State budget cuts lead to layoffs at Providence

Staff writerAugust 16, 2011 

The parent group of Olympia’s Providence St. Peter Hospital is set to cut 8 percent of its work force as part of an effort to close a $28 million gap in its 2011 budget, the chief executive of the medical network said this week in a memo to employees.

The budget gap is the result of cuts to Medicaid and other state-funded health care cuts, according to Providence Health & Services, Southwest Washington region.

Job cuts at the regional medical network, which includes Providence Centralia Hospital and Providence Medical Group, amount to 250 full-time-equivalent positions.

About 115 people have volunteered for a severance program and a number of open positions will not be filled, which could reduce the impact of layoffs, Chief Executive Medrice Coluccio said. The number of positions that won’t be filled still needs to be determined, spokeswoman Deborah Shawver said. Layoff notifications will begin Aug. 22.

“These are the most heart-wrenching decisions, as they affect individuals who are dedicated to our mission and have made valuable contributions to our ministries,” Coluccio said.

Affected employees include managers and staffers; the management restructuring began in fall 2009 when some senior executive positions were cut.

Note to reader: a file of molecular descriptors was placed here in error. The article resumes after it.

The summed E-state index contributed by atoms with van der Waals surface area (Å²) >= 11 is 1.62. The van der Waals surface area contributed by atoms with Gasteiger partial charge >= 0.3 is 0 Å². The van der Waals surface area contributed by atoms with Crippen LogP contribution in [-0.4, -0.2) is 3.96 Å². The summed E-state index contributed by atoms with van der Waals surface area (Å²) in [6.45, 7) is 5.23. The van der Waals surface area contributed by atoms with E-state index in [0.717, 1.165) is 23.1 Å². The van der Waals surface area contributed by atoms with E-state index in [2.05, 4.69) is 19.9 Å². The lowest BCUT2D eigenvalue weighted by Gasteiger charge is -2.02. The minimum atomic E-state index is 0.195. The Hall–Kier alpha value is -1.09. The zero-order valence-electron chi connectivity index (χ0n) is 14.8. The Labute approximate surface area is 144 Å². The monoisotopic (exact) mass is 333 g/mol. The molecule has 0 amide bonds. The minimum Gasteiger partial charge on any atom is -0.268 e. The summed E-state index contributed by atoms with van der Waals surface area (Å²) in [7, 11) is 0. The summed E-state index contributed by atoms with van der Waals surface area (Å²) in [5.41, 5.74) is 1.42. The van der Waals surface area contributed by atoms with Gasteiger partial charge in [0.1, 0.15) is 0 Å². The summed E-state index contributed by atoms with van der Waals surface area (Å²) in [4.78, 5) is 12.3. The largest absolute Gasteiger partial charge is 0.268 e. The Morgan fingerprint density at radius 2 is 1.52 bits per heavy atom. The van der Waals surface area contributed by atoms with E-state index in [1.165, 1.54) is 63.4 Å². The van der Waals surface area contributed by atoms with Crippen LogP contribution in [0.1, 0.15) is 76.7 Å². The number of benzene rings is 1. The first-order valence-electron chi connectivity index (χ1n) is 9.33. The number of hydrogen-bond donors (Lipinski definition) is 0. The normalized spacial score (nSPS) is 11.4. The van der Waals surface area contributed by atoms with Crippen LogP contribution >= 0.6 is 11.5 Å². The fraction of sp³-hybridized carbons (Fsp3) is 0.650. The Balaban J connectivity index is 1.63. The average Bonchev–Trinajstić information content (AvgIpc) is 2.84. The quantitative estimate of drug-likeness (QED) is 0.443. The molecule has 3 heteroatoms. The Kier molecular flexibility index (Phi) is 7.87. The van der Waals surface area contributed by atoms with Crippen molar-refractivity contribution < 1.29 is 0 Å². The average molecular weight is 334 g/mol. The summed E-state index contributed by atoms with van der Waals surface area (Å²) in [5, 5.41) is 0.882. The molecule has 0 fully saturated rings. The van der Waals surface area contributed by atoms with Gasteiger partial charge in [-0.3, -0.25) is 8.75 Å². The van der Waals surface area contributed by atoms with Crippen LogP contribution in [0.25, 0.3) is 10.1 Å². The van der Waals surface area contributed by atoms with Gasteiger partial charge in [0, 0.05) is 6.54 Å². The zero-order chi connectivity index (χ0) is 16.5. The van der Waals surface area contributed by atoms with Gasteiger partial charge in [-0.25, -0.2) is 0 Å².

Other leadership roles have been consolidated, Coluccio said.

The organization plans other ways it can close the budget gap. Examples include boosting revenue, further reviewing its programs and services and cutting costs by possibly changing certain medical products or renegotiating contracts with vendors.

Providence Health & Services, Southwest Washington, employs 3,539 people; Providence St. Peter Hospital employs 2,366.

The organization announced the voluntary separation package in a letter to employees last month. They had until Aug. 8 to accept the package, which includes a lump-sum bonus based on length of employment.

Capital Medical Center, too, is responding to state budget cuts, Chief Executive Jim Geist said this month. A hiring freeze is in effect for some departments, and hours have been reduced for some positions. The hospital also has cut back on some elective orientation and education programs, he said.

The hospital hasn’t had to cut jobs, Geist said. It employs about 475 people.

Rolf Boone: 360-754-5403

rboone@theolympian.com

www.theolympian.com/bizblog

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